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Council statement about infrastructure work at The Parade and George Street, Norwood


It is extremely important that residents, business and property owners and visitors to the City of Norwood Payneham & St Peters are aware of the facts relating to the right hand turn lanes which are being constructed at the intersection of George Street and The Parade, Norwood.

The roadwork – which is currently underway – is strongly opposed by the Council.

The works have been approved by the Department for Infrastructure and Transport (DIT) after it was lobbied by the two private property owners who wanted dedicated right-hand lanes installed, in addition to a ‘scramble crossing’.

The concept of a ‘scramble crossing’ is to allow all pedestrian movements to occur at one time, followed by vehicular movements.

The ‘scramble crossing’ was initially proposed by the Council as part of The Parade Masterplan which was the subject of three rounds of consultation with residents, property owners, business owners and visitors, as well as key stakeholders including the Department for Infrastructure and Transport.

The ‘scramble crossing’ was approved by the State Government and ready to be installed, before legal action was taken against the Council by two private property owners to stop the work.

In order to create a ‘scramble crossing’ there is no need for major roadworks. It is simply a change of the traffic light sequence and some line-marking.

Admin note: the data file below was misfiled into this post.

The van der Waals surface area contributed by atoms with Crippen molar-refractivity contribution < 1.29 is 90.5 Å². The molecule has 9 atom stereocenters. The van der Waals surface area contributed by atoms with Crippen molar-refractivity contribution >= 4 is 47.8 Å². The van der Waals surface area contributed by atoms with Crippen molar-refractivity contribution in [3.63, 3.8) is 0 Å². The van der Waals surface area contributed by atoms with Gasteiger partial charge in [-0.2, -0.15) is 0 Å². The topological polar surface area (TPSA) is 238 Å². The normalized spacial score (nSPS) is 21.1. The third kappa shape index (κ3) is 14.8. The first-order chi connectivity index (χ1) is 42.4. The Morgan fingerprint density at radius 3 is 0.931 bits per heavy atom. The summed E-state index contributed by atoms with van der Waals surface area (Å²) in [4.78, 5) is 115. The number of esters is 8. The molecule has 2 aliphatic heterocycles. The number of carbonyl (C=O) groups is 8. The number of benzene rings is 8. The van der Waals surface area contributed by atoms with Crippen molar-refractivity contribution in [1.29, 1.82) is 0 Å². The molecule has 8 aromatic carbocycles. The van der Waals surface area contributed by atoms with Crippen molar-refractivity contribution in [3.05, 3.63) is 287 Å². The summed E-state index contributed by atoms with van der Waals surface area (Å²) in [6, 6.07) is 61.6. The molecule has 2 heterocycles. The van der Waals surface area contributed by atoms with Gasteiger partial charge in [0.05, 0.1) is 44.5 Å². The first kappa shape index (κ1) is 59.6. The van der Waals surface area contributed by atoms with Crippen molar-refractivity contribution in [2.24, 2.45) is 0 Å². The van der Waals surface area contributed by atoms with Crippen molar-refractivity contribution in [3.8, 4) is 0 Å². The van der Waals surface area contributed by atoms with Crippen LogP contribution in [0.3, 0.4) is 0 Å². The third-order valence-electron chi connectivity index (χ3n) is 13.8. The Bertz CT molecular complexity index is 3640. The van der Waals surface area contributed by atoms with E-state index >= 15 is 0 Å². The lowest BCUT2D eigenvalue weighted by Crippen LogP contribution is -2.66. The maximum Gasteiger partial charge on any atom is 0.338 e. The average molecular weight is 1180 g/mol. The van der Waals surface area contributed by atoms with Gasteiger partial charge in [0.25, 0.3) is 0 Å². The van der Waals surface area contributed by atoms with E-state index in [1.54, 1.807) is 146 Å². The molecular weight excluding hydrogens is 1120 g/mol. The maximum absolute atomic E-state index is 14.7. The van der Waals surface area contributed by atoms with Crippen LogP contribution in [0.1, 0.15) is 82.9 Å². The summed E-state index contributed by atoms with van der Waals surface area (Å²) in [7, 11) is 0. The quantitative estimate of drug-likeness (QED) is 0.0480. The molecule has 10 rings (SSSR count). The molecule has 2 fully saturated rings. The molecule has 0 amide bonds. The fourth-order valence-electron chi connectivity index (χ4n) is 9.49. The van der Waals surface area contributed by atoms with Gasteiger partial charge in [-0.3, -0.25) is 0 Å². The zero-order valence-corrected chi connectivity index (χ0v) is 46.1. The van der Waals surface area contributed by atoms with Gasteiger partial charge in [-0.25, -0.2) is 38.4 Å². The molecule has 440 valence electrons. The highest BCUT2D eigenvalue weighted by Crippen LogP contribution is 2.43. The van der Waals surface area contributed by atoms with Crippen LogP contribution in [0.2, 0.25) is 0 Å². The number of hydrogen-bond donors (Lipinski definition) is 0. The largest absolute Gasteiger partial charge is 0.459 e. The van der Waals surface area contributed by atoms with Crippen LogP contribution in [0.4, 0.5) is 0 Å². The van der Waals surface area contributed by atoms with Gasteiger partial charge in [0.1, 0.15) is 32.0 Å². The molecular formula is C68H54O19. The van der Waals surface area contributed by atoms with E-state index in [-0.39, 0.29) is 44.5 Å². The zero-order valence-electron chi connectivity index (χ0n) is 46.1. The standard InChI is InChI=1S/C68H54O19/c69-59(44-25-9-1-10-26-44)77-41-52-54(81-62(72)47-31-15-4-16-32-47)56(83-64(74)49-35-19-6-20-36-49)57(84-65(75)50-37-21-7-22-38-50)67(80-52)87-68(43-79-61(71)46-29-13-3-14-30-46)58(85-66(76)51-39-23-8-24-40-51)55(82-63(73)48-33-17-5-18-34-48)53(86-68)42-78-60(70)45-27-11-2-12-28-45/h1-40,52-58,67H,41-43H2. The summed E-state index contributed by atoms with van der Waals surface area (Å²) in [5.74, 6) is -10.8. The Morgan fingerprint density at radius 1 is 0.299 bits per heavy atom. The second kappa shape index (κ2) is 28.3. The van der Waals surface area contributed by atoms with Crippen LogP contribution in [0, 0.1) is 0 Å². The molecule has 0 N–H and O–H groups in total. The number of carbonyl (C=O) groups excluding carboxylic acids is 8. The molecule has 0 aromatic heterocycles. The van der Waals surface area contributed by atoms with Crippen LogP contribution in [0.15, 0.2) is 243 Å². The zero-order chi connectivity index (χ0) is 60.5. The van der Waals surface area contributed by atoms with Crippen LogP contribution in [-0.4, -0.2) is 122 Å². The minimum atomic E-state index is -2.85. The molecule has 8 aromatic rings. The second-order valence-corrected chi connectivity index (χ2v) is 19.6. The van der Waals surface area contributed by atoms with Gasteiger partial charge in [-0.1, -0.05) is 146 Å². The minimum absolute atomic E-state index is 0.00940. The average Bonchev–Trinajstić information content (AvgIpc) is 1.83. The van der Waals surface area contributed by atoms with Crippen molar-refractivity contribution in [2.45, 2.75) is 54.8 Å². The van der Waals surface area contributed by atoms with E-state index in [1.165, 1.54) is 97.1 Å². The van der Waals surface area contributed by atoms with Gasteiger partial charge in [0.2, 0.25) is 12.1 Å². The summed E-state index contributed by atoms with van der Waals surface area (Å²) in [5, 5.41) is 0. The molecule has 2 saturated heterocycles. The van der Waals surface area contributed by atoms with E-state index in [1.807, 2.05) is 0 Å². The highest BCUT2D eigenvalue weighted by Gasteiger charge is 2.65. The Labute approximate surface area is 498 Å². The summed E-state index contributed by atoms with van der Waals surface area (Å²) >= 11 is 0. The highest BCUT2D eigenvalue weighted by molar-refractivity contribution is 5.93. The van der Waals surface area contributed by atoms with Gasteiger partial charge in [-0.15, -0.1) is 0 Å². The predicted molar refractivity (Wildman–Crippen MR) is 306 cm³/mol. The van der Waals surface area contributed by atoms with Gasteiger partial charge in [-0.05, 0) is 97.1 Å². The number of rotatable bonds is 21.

The Council has, and continues to support the installation of a scramble crossing.

However, the Council is opposed to the dedicated right hand turn lanes and changes to the infrastructure - in particular the median island, on which the community’s much-loved Christmas trees and four flag poles are placed, have already been removed and a significant tree is at risk of dying.

Given the significant impact the new changes will make to this intersection, the Council believed it had no choice but to pursue this matter in the Supreme Court.

This court action was to obtain details about what was proposed by the two property owners and what was agreed to by the State Government.

Unfortunately, the Council was not successful in defending The Parade from this damaging infrastructure work.

Throughout the next few weeks, residents, visitors and traders will face traffic delays, road works and other disturbances to accommodate works which will not improve safety at this intersection and will detrimentally change The Parade.

Regrettably, there was minimal advance notice given about the scope of the works and the times of the day and night during which the works will occur. The timing of the release of this information is solely the responsibility of the two property owners acting on behalf of DIT.

There will also be night works which will have a significant impact for local businesses which rely on dinner patrons, movie-goers and other visitors – particularly as we enter spring and the weather gets warmer.